THE NIBBLE BLOG: Products, Recipes & Trends In Specialty Foods
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Archive for June 7, 2013

FOOD FUN: Homage To The Square

As a student, we loved the “Homage To The Suare” paintings of Josef Albers, who created more than a thousand squares-within-squares over a 25-year period.

When we saw this photo of a dish from Daniel restaurant in New York City, we thought: square food, square plates.

You’ll be the opposite of a square when you present guests or family with fun squared food. While our list below is dinner fare, you can easily square off breakfast and lunch.

Cutting certain foods into squares can produce a lot of trimmings, but it’s easy to use them in omelets, salads, hors d’oeuvre and snacks.


A dinner plate from Daniel. Photo courtesy Thomas Schauer Photography.

You can square up rice, vegetables, and other foods with:

  • A square egg mold
  • A square cookie cutter or other square cutter
    These square glass dinner plates from Libbey are inexpensive; or you can spring for these square white porcelain plates.


    A composite of some “Homage To The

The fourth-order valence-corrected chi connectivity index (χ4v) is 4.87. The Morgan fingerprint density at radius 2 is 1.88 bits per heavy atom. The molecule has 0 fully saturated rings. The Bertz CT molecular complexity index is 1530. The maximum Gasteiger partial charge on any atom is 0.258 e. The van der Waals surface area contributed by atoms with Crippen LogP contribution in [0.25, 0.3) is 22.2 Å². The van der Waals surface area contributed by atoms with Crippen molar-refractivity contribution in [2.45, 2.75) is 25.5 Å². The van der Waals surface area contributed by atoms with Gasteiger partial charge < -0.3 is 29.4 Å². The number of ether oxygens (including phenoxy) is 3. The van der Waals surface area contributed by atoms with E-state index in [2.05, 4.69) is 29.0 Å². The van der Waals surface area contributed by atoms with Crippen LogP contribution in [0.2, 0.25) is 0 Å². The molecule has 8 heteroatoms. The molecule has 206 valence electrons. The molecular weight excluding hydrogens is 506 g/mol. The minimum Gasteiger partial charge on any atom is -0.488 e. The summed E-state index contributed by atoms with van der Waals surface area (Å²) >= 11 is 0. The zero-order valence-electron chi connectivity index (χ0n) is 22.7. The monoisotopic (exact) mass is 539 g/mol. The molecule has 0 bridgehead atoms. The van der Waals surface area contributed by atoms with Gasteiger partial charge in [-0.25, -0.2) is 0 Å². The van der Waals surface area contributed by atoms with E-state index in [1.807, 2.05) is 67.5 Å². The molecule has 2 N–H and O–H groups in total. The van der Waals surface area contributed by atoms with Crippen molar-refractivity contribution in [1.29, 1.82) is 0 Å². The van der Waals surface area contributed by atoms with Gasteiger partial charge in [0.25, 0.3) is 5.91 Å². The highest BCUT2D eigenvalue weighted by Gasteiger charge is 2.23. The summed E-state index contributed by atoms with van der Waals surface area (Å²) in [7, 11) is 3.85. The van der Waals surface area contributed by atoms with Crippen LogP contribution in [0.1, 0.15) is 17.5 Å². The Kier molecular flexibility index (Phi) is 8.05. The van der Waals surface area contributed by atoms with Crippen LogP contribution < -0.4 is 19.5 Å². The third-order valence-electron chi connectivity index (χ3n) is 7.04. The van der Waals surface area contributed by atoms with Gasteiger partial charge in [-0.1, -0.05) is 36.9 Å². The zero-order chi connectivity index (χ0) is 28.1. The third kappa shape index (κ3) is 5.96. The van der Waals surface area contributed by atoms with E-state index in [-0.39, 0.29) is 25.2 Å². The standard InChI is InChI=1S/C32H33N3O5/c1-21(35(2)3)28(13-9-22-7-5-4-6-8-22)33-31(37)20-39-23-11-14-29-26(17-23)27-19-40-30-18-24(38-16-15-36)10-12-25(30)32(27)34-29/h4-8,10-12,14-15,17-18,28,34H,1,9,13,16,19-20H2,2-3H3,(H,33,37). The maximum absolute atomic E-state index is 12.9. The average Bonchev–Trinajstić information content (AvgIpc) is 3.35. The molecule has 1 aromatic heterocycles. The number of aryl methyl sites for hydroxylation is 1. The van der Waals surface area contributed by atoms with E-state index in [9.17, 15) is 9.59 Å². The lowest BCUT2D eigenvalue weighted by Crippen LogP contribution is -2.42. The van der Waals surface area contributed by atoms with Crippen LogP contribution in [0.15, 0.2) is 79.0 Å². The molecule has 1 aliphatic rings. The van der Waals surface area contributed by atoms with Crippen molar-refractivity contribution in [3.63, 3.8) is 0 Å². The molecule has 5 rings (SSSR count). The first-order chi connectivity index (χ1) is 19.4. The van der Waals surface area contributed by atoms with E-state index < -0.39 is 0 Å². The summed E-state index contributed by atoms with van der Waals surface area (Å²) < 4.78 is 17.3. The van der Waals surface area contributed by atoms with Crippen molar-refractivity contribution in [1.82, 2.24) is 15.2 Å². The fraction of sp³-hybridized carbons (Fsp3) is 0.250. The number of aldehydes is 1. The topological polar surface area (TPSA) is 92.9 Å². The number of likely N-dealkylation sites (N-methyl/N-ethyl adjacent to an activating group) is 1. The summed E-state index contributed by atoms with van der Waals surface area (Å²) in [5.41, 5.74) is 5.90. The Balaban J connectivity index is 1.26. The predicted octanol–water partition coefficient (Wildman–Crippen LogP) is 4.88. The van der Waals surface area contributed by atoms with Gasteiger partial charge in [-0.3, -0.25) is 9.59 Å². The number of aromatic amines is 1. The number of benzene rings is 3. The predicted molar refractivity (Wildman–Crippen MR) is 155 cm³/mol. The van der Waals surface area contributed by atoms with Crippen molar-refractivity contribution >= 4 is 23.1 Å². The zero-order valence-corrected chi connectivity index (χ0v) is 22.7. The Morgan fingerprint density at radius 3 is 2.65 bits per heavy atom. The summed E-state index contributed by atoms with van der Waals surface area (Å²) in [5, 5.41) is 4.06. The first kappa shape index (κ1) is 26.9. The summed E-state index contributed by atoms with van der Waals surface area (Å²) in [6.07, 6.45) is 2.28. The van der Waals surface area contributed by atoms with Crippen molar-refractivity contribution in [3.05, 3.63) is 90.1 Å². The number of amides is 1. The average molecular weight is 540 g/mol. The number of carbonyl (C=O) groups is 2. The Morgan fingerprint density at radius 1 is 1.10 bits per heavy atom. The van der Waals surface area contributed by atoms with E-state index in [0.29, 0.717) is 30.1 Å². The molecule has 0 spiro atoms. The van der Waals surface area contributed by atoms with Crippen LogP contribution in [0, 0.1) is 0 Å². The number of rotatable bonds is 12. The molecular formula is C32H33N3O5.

Square” paintings. Photo courtesy




  • Beef, lamb, pork loin
  • Casserole
  • Grilled fish steak
  • Grilled tofu
  • Lasagne
  • Moussaka
  • Polenta with mushroom ragout
  • Quiche (bake it in a square pan)

  • Corn bread
  • Diced vegetables
  • Mashed potatoes
  • Rice or grains
  • Stuffing or other dressing
  • Vegetable pudding: carrot, corn, potato, zucchini, etc.

  • Brownies and bars
  • Flan or other custard (bake it in a square pan)
  • Ice cream (sliced from a rectangular quart)
  • Loaf cake
  • Melon
    What would you add to this list?


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    TOP PICK OF THE WEEK: Poco Dolce Chocolates

    For a special Father‘s Day gift, any chocolate lover will love you for sending him Poco Dolce—a two-time NIBBLE Top Pick Of The Week.

    the chocolate-covered salted caramels, chocolate tiles, toffee, flavored chocolate bars, peanut brittle and special whiskey-infused truffles are sublime.

    The flavors include “original” (we’d never call them “plain”) plus Almond, Almond Coconut, Aztec, Burnt Caramel, Ginger, Mint Toffee, Nuts, Sesame Toffee and others, depending on the particular item.